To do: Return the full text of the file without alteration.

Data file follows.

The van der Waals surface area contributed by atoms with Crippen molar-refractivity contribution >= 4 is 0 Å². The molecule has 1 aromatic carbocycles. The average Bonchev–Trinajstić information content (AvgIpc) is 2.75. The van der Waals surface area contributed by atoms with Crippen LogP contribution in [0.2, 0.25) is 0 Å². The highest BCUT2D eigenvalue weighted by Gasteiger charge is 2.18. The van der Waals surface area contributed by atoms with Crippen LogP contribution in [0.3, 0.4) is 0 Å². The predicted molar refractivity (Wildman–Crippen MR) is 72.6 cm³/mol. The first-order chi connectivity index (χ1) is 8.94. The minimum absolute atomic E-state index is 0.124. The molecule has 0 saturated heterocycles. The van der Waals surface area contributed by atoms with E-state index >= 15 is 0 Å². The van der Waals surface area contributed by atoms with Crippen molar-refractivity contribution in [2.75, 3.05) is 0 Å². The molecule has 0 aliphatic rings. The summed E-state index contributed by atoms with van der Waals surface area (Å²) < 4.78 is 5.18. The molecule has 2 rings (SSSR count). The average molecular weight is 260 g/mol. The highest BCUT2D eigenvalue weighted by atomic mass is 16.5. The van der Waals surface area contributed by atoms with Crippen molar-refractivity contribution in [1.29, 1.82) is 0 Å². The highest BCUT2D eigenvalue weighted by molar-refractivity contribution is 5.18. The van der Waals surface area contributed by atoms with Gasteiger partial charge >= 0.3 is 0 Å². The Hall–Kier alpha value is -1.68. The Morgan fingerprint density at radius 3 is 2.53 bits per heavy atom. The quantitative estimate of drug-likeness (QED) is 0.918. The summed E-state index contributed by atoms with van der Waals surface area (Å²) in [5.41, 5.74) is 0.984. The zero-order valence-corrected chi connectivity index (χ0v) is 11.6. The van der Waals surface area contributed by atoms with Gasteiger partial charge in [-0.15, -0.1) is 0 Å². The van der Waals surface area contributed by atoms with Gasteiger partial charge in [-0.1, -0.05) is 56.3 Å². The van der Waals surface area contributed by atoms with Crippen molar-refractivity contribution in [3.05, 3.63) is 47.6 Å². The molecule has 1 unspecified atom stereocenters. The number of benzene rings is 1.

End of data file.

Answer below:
The van der Waals surface area contributed by atoms with Crippen molar-refractivity contribution >= 4 is 0 Å². The molecule has 1 aromatic carbocycles. The average Bonchev–Trinajstić information content (AvgIpc) is 2.75. The van der Waals surface area contributed by atoms with Crippen LogP contribution in [0.2, 0.25) is 0 Å². The highest BCUT2D eigenvalue weighted by Gasteiger charge is 2.18. The van der Waals surface area contributed by atoms with Crippen LogP contribution in [0.3, 0.4) is 0 Å². The predicted molar refractivity (Wildman–Crippen MR) is 72.6 cm³/mol. The first-order chi connectivity index (χ1) is 8.94. The minimum absolute atomic E-state index is 0.124. The molecule has 0 saturated heterocycles. The van der Waals surface area contributed by atoms with E-state index >= 15 is 0 Å². The van der Waals surface area contributed by atoms with Crippen molar-refractivity contribution in [2.75, 3.05) is 0 Å². The molecule has 0 aliphatic rings. The summed E-state index contributed by atoms with van der Waals surface area (Å²) < 4.78 is 5.18. The molecule has 2 rings (SSSR count). The average molecular weight is 260 g/mol. The highest BCUT2D eigenvalue weighted by atomic mass is 16.5. The van der Waals surface area contributed by atoms with Crippen molar-refractivity contribution in [1.29, 1.82) is 0 Å². The highest BCUT2D eigenvalue weighted by molar-refractivity contribution is 5.18. The van der Waals surface area contributed by atoms with Gasteiger partial charge >= 0.3 is 0 Å². The Hall–Kier alpha value is -1.68. The Morgan fingerprint density at radius 3 is 2.53 bits per heavy atom. The quantitative estimate of drug-likeness (QED) is 0.918. The summed E-state index contributed by atoms with van der Waals surface area (Å²) in [5.41, 5.74) is 0.984. The zero-order valence-corrected chi connectivity index (χ0v) is 11.6. The van der Waals surface area contributed by atoms with Gasteiger partial charge in [-0.15, -0.1) is 0 Å². The van der Waals surface area contributed by atoms with Gasteiger partial charge in [-0.1, -0.05) is 56.3 Å². The van der Waals surface area contributed by atoms with Crippen molar-refractivity contribution in [3.05, 3.63) is 47.6 Å². The molecule has 1 unspecified atom stereocenters. The number of benzene rings is 1.